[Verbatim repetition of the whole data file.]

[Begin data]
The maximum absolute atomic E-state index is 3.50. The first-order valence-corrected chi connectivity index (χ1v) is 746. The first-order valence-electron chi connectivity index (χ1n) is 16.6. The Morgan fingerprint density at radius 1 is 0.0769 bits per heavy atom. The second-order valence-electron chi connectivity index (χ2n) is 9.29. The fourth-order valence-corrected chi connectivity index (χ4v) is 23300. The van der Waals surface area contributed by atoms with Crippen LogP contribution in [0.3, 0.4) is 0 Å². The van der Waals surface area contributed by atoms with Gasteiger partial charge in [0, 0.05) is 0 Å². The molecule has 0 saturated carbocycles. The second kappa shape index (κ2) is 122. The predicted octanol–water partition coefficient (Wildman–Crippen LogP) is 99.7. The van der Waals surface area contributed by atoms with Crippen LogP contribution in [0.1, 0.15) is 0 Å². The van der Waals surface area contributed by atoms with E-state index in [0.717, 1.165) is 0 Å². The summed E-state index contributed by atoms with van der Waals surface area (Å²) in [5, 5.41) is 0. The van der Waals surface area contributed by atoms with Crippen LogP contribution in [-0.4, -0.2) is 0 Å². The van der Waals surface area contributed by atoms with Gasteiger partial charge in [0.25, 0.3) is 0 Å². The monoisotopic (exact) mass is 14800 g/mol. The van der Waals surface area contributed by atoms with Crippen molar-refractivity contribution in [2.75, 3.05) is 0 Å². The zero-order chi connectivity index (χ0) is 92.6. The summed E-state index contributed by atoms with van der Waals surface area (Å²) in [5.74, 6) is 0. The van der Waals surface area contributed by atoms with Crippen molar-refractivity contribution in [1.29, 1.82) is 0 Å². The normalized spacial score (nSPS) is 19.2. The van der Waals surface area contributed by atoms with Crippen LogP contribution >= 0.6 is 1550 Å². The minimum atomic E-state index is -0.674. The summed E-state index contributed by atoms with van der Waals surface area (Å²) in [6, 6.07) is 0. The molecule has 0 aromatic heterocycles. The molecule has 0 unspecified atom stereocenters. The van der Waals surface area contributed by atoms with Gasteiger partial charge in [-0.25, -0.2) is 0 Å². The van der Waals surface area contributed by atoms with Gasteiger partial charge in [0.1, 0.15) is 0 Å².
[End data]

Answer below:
The maximum absolute atomic E-state index is 3.50. The first-order valence-corrected chi connectivity index (χ1v) is 746. The first-order valence-electron chi connectivity index (χ1n) is 16.6. The Morgan fingerprint density at radius 1 is 0.0769 bits per heavy atom. The second-order valence-electron chi connectivity index (χ2n) is 9.29. The fourth-order valence-corrected chi connectivity index (χ4v) is 23300. The van der Waals surface area contributed by atoms with Crippen LogP contribution in [0.3, 0.4) is 0 Å². The van der Waals surface area contributed by atoms with Gasteiger partial charge in [0, 0.05) is 0 Å². The molecule has 0 saturated carbocycles. The second kappa shape index (κ2) is 122. The predicted octanol–water partition coefficient (Wildman–Crippen LogP) is 99.7. The van der Waals surface area contributed by atoms with Crippen LogP contribution in [0.1, 0.15) is 0 Å². The van der Waals surface area contributed by atoms with E-state index in [0.717, 1.165) is 0 Å². The summed E-state index contributed by atoms with van der Waals surface area (Å²) in [5, 5.41) is 0. The van der Waals surface area contributed by atoms with Crippen LogP contribution in [-0.4, -0.2) is 0 Å². The van der Waals surface area contributed by atoms with Gasteiger partial charge in [0.25, 0.3) is 0 Å². The monoisotopic (exact) mass is 14800 g/mol. The van der Waals surface area contributed by atoms with Crippen molar-refractivity contribution in [2.75, 3.05) is 0 Å². The zero-order chi connectivity index (χ0) is 92.6. The summed E-state index contributed by atoms with van der Waals surface area (Å²) in [5.74, 6) is 0. The van der Waals surface area contributed by atoms with Crippen molar-refractivity contribution in [1.29, 1.82) is 0 Å². The normalized spacial score (nSPS) is 19.2. The van der Waals surface area contributed by atoms with Crippen LogP contribution >= 0.6 is 1550 Å². The minimum atomic E-state index is -0.674. The summed E-state index contributed by atoms with van der Waals surface area (Å²) in [6, 6.07) is 0. The molecule has 0 aromatic heterocycles. The molecule has 0 unspecified atom stereocenters. The van der Waals surface area contributed by atoms with Gasteiger partial charge in [-0.25, -0.2) is 0 Å². The van der Waals surface area contributed by atoms with Gasteiger partial charge in [0.1, 0.15) is 0 Å².